The Lawyer Africa Elite 2014 features an in-depth look at 46 leading independent firms’ strategies in 15 key sub-Saharan jurisdictions, as well as the views of in-house counsel from some of Africa’s largest companies... Read more
This year, The Lawyer’s annual ranking of the largest UK law firms by turnover is available as an interactive, digital benchmarking tool. For the first time this will allow you to manipulate each data set against the metrics of your choice.
City firm Watson, Farley & Williams is scaling back its ambitions in property as part of an internal re-organisation designed to sharpen the focus of its core activities.
It is establishing four groups comprising banking and finance, shipping, litigation and corporate.
There will still be a property department dealing with financing. "But," said senior partner Alsatair Farley, "we will not be trying to do everything else such as planning applications and residential."
He said the re-organisation was not about cost savings or cutting jobs but to do with an internal re-restructuring which aims to make the firm more efficient and less fragmented.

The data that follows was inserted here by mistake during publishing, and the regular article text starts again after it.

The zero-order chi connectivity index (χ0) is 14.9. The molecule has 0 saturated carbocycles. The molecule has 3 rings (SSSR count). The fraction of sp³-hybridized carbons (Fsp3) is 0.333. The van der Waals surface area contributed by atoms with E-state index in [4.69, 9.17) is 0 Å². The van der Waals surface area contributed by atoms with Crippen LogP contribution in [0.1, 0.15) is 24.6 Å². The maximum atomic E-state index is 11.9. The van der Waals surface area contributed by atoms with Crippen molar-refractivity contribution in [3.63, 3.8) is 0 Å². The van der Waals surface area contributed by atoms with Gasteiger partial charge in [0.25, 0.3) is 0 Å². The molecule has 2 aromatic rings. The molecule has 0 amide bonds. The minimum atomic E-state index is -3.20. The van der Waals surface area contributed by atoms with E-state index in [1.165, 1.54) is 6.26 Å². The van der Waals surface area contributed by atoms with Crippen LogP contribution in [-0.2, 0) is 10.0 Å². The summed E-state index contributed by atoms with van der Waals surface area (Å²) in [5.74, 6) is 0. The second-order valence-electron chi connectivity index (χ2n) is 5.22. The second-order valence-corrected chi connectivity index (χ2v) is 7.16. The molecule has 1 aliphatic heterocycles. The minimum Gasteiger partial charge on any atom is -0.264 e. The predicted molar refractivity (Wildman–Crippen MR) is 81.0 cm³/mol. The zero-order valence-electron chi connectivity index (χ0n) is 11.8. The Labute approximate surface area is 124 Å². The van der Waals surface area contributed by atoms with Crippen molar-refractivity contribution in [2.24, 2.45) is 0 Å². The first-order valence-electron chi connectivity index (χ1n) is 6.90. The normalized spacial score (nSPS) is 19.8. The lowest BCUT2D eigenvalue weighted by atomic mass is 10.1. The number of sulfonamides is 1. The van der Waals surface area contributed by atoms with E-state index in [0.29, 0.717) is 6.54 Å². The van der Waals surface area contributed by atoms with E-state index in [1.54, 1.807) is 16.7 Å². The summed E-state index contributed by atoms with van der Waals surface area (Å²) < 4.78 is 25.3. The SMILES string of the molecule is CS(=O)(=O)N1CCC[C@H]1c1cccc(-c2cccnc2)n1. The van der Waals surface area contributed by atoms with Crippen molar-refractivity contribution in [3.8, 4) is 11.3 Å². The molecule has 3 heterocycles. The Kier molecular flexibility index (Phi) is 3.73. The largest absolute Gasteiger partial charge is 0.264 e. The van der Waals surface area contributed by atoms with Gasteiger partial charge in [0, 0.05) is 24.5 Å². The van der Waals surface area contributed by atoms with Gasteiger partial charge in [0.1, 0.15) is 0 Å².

Farley added that its international offices in New York and Paris would also be more focused.
"Some might call this greater centralisation but we see it as moving away from small groups all doing their own thing. What we are trying to do is pull together in a more sensible manner and achieve greater cross-fertilisation of talent."
The corporate department will span IT, telecommunications, power projects, corporate finance and an EU unit, added Farley.
Recently, Watson Farley strengthened its New York office by appointing Richard Jarashow as a partner at the firm's maritime and commercial litigation group, headed by Al Yudes.
Jarashow joined from New York maritime firm Haight Gardner Poor.